When it comes to self-driving cars, there are a number of things to think about. There are many advantages to a self-driving car.
Human factors are a major cause of automobile incidents, so taking people out of the equation and allowing a computer to take over the driving is likely to vastly improve safety. It will eliminate accidents due to driver distraction, impairment, fatigue, aggressiveness and inexperience.
BETTER TRAFFIC CONTROL
Because computer-driven cars can stay closer together on the road while still maintaining a safe distance from each other, traffic flow would improve, and existing roads and highways would be able to handle more cars efficiently. Gas economy would improve as well.
TIME SAVINGS AND CONVENIENCE
Because of better traffic control, commute times would be reduced. Since people would not have to concentrate on driving, they would have time to read, answer email and chat with passengers. Handicapped and elderly individuals would have a dependable, safe way to get from one place to another without driving themselves, taking public transportation, or relying on friends and relatives.
Self-driving cars might reduce the need to spend money on building or upgrading mass transit systems and infrastructure. Police officers would not have to spend time monitoring drivers for moving violations and could spend their time fighting crime. There would be fewer insurance claims and injuries requiring medical treatment, which would save money for consumers.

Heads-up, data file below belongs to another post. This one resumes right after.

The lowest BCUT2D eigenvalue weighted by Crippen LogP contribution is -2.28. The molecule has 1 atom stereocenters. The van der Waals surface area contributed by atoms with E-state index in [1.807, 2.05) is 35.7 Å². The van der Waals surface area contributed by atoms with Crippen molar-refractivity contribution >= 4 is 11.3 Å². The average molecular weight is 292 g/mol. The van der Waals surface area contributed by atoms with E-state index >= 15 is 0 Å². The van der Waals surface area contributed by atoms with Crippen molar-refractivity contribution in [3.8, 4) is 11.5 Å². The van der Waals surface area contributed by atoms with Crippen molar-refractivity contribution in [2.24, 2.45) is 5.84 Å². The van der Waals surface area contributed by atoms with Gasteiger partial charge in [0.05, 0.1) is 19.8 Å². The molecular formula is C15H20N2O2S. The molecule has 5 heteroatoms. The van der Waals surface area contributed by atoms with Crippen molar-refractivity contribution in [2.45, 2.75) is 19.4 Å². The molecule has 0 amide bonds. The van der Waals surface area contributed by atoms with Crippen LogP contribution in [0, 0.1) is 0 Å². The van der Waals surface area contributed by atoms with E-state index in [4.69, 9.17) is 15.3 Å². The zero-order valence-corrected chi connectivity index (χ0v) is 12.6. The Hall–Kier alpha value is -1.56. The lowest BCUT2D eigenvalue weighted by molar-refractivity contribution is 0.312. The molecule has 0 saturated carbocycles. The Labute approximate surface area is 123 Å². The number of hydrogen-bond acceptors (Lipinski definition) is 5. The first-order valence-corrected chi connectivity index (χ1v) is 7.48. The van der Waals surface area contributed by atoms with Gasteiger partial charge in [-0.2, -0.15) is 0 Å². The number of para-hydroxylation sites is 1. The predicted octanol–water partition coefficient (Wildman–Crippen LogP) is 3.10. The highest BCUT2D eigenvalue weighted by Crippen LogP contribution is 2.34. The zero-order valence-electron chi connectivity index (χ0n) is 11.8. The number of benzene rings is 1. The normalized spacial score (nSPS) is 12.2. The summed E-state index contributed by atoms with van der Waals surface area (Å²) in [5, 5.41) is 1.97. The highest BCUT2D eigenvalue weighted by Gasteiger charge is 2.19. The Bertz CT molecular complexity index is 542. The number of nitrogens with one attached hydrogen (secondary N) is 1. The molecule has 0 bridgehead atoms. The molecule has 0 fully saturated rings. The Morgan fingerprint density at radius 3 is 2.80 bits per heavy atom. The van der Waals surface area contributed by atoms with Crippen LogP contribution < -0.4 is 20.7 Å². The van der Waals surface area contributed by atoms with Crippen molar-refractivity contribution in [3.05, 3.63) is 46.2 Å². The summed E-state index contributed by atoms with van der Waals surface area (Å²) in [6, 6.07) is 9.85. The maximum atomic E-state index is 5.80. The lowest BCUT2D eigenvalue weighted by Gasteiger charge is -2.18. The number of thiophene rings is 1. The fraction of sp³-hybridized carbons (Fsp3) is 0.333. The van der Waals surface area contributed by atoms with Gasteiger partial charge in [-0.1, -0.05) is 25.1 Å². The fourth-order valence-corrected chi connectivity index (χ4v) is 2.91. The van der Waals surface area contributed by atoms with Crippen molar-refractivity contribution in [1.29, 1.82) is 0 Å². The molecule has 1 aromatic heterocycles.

There are also disadvantages to self-driving cars.
The cost of self-driving cars exceeds $100,000 as of 2015, which makes them unaffordable for most people. The high cost is due to the additional necessary sensors, software, engineering, power and computer requirements.
Because self-driving cars rely on computers, there is a concern that hackers could interfere with operations of self-driving cars. In addition, there is a concern that the computers would gather personal information about the vehicle's operators and occupants.
Drivers would require retraining in operating self-driving vehicles so that they know when and how to intervene in the driving when necessary. Heavy rain can interfere with or damage the sensors on the roofs of self-driving vehicles, and self-driving cars would not be able to handle situations that involve interpretation of human signals, such as when someone is directing traffic.
LIMITATIONS OF TECHNOLOGY
A self-driving car relies on accurate GPS, and that technology is not always accurate.
Self-driving cars would eliminate the need for traffic patrol officers and would impact the need for personnel in such areas as mass transit and driver education, possibly having implications regarding job loss.
For self-driving cars to provide all the advantages, all the vehicles on the road would have to be self-driving vehicles. People may resist purchasing these vehicles due to lack of money or for their own personal reasons, reducing the overall advantages of self-driving vehicles.